Will Dan and Phil rain legal fire upon you for that one-shot you posted on in 2013? Probably not! Should you delete it? Nah, you don't remember your login, anyway.
But when it comes to publishing books about, or including, real-life people in a way that they could recognize, tread carefully.

Always. Change. The. Names. If a character is inspired or influenced (or directly based on) a real-life person, do not use their real name, real places, or any kind of event that they could prove represents them and their real life actions.
You’d be hard-pressed to find a writer who hasn’t let a real person influence their characters and stories—just be careful with it.
Note: You'll encounter different rules of thumb when writing something like a tell-all memoir, but that's a different subject.
Here are some situations where you’re more than likely in the clear to write your fanfiction.

1. If it falls under Fair Use defense. 

Fanfiction is typically protected under Fair Use. However, when it comes to fanfiction, the Fair Use defense is assessed on a case-by case basis. The Court will look at this illustrative list of statutory factors when making a fair use determination:
1. The purpose and Character of the use, including whether such use is of a commercial nature or is for nonprofit educational purposes;
2. [T]he nature of the copy-righted work;
3. [T]he amount and substantiality of the portion used in relation to the copyrighted work as a whole; and 
4. [T]he effect of the use upon the potential market for or value of the copyrighted work.
17 U.S.C Sec. 107
Sadly, there is no case law that is directly on point on whether fanfiction falls squarely within the realm of fair use. Your work of fanfiction is more likely to be considered fair use if it is "transformative" in regards to the original work. A work is considered transformative when it adds something new, has a further purpose or different character(s), or alters the first with new expression, meaning, or message. The more transformative your fanfiction is, the more likely other factors that weigh against a finding of fair use, such as commercialism, will have less significance in the eyes of the court.
In essence: The more your fanfiction differs from the original source material, the safer you are.
While no single factor, in and of itself, will automatically disqualify you from the Fair Use defense, the odds of a court considering your work to be within the realm of fair use drops significantly when you try to profit off of your fanfiction work. To protect yourself, do not try to make money from your fanfiction.

2. If you’re not defaming a real person

That bit of legalese I mentioned earlier (All characters in this publication are fictitious, and any resemblance to real people, alive or dead, is purely coincidental.) is included on copyright pages to cover the author for any accidental resemblances of real people.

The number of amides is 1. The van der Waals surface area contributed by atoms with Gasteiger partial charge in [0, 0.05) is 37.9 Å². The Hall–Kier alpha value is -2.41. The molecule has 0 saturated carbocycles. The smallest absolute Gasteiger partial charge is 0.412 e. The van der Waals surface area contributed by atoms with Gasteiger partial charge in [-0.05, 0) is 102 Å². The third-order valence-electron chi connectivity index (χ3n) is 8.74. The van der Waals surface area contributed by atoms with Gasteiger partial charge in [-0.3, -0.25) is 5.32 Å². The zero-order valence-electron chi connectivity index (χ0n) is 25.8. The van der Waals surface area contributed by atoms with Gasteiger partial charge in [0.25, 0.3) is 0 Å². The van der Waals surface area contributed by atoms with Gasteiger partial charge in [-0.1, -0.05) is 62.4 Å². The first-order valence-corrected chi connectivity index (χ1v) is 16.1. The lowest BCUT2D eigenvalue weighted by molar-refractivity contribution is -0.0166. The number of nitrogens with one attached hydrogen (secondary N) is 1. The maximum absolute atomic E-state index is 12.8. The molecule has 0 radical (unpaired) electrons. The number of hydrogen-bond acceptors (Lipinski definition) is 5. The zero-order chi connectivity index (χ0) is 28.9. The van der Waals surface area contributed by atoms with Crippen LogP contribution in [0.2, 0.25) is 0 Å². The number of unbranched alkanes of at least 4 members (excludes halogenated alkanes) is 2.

If you are purposely writing fanfiction about real life people who exist, and it reflects poorly upon them, pisses them off, or they’re feeling saucy that day, you run a good risk of legal action (i.e., don't do it.)

3. If you do publish, the situation and characters should not resemble the original text

E.L. James limboed right under the bar and made millions of dollars with the 50 Shades of Grey franchise. Lots of books got their start as fanfiction. It’s the end product that matters. If you scrub your story of any recognizable element from the original copyrighted work, you’re in the clear.

4. If the original text falls under the public domain

See above.

5. If you have permission from the author of the original work

Some writers publically give the go-ahead for other creatives to reimagine and share their stories. In which case, great! You're good to go.

All in all, fanfiction is a great way to practice different writing techniques. It’s easy to focus on prose, dialogue, flow, and other elements when the world and characters are already built for you. It’s also a ton of fun!
But the general legality of fanfiction can be a little dicey, so it’s important to be aware of the risks and seek legal advice if you have any doubts. Again, this article is not intended to be construed as legal advice. When in the realm of fanfiction, always remember to tread carefully.

**The practice of law is complicated, with specific rules and exceptions for different circumstances. Generic online advice is not necessarily a stand-in for professional legal advisement in particular cases.**